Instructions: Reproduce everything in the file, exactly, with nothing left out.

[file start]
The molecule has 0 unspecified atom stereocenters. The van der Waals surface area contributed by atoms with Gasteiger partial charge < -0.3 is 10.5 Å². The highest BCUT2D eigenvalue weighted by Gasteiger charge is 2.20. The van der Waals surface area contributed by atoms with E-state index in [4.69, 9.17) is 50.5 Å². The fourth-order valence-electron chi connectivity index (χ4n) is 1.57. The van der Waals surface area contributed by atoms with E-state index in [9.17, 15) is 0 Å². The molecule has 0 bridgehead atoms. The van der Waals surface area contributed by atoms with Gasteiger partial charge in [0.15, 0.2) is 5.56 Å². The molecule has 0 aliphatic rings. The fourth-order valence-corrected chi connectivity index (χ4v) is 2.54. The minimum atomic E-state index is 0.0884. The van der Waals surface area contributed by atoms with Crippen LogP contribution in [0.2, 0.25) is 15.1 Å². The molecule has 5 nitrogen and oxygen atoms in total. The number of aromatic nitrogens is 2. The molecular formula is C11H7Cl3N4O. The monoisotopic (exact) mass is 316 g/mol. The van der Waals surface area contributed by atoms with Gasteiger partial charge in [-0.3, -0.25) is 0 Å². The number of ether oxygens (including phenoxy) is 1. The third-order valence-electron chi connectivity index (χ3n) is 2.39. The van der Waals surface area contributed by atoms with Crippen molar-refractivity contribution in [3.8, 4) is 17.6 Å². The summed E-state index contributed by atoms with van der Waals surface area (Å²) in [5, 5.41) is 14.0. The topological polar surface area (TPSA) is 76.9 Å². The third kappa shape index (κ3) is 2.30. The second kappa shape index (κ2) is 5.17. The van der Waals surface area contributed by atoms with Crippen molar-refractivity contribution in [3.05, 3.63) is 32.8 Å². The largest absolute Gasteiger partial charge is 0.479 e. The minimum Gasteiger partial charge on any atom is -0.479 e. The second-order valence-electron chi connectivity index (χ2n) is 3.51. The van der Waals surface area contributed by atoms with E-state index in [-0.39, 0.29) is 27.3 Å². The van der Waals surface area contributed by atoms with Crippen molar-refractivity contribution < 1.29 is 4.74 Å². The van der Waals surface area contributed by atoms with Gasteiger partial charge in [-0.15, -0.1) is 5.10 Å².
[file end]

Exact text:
The molecule has 0 unspecified atom stereocenters. The van der Waals surface area contributed by atoms with Gasteiger partial charge < -0.3 is 10.5 Å². The highest BCUT2D eigenvalue weighted by Gasteiger charge is 2.20. The van der Waals surface area contributed by atoms with E-state index in [4.69, 9.17) is 50.5 Å². The fourth-order valence-electron chi connectivity index (χ4n) is 1.57. The van der Waals surface area contributed by atoms with E-state index in [9.17, 15) is 0 Å². The molecule has 0 bridgehead atoms. The van der Waals surface area contributed by atoms with Gasteiger partial charge in [0.15, 0.2) is 5.56 Å². The molecule has 0 aliphatic rings. The fourth-order valence-corrected chi connectivity index (χ4v) is 2.54. The minimum atomic E-state index is 0.0884. The van der Waals surface area contributed by atoms with Crippen LogP contribution in [0.2, 0.25) is 15.1 Å². The molecule has 5 nitrogen and oxygen atoms in total. The number of aromatic nitrogens is 2. The molecular formula is C11H7Cl3N4O. The monoisotopic (exact) mass is 316 g/mol. The van der Waals surface area contributed by atoms with Gasteiger partial charge in [-0.3, -0.25) is 0 Å². The number of ether oxygens (including phenoxy) is 1. The third-order valence-electron chi connectivity index (χ3n) is 2.39. The van der Waals surface area contributed by atoms with Crippen molar-refractivity contribution in [3.8, 4) is 17.6 Å². The summed E-state index contributed by atoms with van der Waals surface area (Å²) in [5, 5.41) is 14.0. The topological polar surface area (TPSA) is 76.9 Å². The third kappa shape index (κ3) is 2.30. The second kappa shape index (κ2) is 5.17. The van der Waals surface area contributed by atoms with Crippen molar-refractivity contribution in [3.05, 3.63) is 32.8 Å². The largest absolute Gasteiger partial charge is 0.479 e. The minimum Gasteiger partial charge on any atom is -0.479 e. The second-order valence-electron chi connectivity index (χ2n) is 3.51. The van der Waals surface area contributed by atoms with E-state index in [-0.39, 0.29) is 27.3 Å². The van der Waals surface area contributed by atoms with Crippen molar-refractivity contribution < 1.29 is 4.74 Å². The van der Waals surface area contributed by atoms with Gasteiger partial charge in [-0.15, -0.1) is 5.10 Å².